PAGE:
MAAE
Hometown
Chongqing, China
About Me:
Hi, this is Vera. I am a current first year MAAE student. My background is in painting and drawing. When I spent my undergraduate years at SAIC. I switched my study focus many times, started from interior architecture to animation, viscom, and finally, I had decided that I love painting and drawing. Which I think painting and drawing could give me unlimited freedom to access my mind, my imaginations into my work without concerning about viewer and audience. Because I only paint or draw for myself. I would hope that after earning this degree from Master of Art in Art Education program. I will have enough knowledge to become a painting and drawing professor back in my hometown. ^.^ (good good study and day day up- a Chinglish slogan of being a hard worker at school) ^.^ Thanks for visiting my page.
Website:
http://www.msverazhang.com

Vera Xingyu Zhang's Blog

Reading Response-BELL_KNOWING OURSELVES AS INSTRCTORS

Posted on September 12, 2014 at 1:00am 9 Comments

    This article tells us what issues teachers might face in raising a social justice discussion. Author used a very convincing way to give readers solutions to problems happening in social justice discussion through talking about different teacher’s experience in teaching social justice class. Also, author has addressed the value of having social justice discussion in class. Through reading this article I understood that having such discussion, student could learn about how to use different…

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Reflections for Eth/Ped

Posted on September 12, 2014 at 12:50am 0 Comments

According to this course assignment, I will list three teacher of mine who have greatly impacted my desire as a learner and my passion to become a teacher. 

First one is my piano teacher Mr. Zhang. He taught me piano for seven years, starting from when I was seven years old. I really appreciate how patient he was when he was having class with me. I was not an easy girl to deal with. I didn't like to spend time to figure out the sheet music and I didn't like to practice. He told me a…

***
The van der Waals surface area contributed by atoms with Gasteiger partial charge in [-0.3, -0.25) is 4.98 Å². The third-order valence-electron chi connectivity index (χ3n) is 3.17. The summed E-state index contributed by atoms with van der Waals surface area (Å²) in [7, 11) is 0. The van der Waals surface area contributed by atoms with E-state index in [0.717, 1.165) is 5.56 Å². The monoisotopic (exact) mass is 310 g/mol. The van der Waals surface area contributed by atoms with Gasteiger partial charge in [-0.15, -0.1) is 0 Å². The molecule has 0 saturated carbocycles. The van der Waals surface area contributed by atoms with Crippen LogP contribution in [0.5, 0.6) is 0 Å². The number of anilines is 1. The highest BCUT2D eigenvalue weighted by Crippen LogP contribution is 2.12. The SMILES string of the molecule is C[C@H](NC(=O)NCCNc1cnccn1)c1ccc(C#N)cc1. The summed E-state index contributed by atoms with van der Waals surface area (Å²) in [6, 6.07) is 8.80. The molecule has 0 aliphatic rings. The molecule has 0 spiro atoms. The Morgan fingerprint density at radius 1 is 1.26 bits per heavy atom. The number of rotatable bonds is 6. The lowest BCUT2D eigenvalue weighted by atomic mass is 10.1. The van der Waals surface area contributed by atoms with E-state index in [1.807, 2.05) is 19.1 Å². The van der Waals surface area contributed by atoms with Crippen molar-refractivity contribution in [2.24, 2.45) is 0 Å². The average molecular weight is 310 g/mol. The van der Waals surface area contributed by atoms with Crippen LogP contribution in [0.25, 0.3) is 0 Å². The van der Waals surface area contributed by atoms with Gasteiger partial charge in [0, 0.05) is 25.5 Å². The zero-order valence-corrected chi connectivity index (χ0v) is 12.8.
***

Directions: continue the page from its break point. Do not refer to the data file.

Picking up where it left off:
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Comment Wall (6 comments)

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At 12:51pm on September 24, 2015, stella kwale said…

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At 4:38pm on September 15, 2014, Alex Congi said…

I thought this was very insightful and honest. It establishes the social justice classroom as an environment for ongoing learning that includes the instructor as a participant as well. As the title suggests, "Knowing Ourselves as Instructors" is a critical understanding of the self that shapes the way we approach oppression issues. Not only do we need to identify our fears, assumptions, and unconscious biases, but we need to be willing to acknowledge our own shortcomings in the classroom.

I truly enjoyed the voices of the social justice educators. Their openness about their insecurities was reassuring and they provided methods for dealing with problems we will inevitable encounter as educators.

I appreciate how the article differentiates social justice teaching from its traditional counterpart. The classroom isn't simply a place for transferring rote knowledge from authority figure to student, but an environment to break down engrained socialization. This is achieved by stressing that learning from social justice is an ongoing process - lessons do not necessarily wrap up in a tidy manner and students may leave the classroom with more questions than they originally came in with. The redefinition of classroom as a space for personal development, for both teacher and student, is very exciting.

At 11:03am on September 15, 2014, Diana Cadavid said…

I consider this article a reassuring reminder that allowing ourselves to be honest, vulnerable, and open with people in our profesional lives are vital elements for empathy. In teaching, especially engaging with social justice issues in the classroom, I definitely agree that it is important to build empathic interactions with students as the reading suggests. However, I still find it can be very complex for teachers sometimes, even when they disclose their own uncertainties, to guide properly targeted students in their learning process when the teachers are not yet sensitive with their students' perspectives and very intense emotions. In a case like this, even in an allowed vulnerable environment, do you think those shared experiences should be mildly kept under control in a classroom? or the more open a student is, the better for the teacher? Anyway I like that the article is very helpful for instructors in proposing several cogent solutions that can be explored along the way of teaching.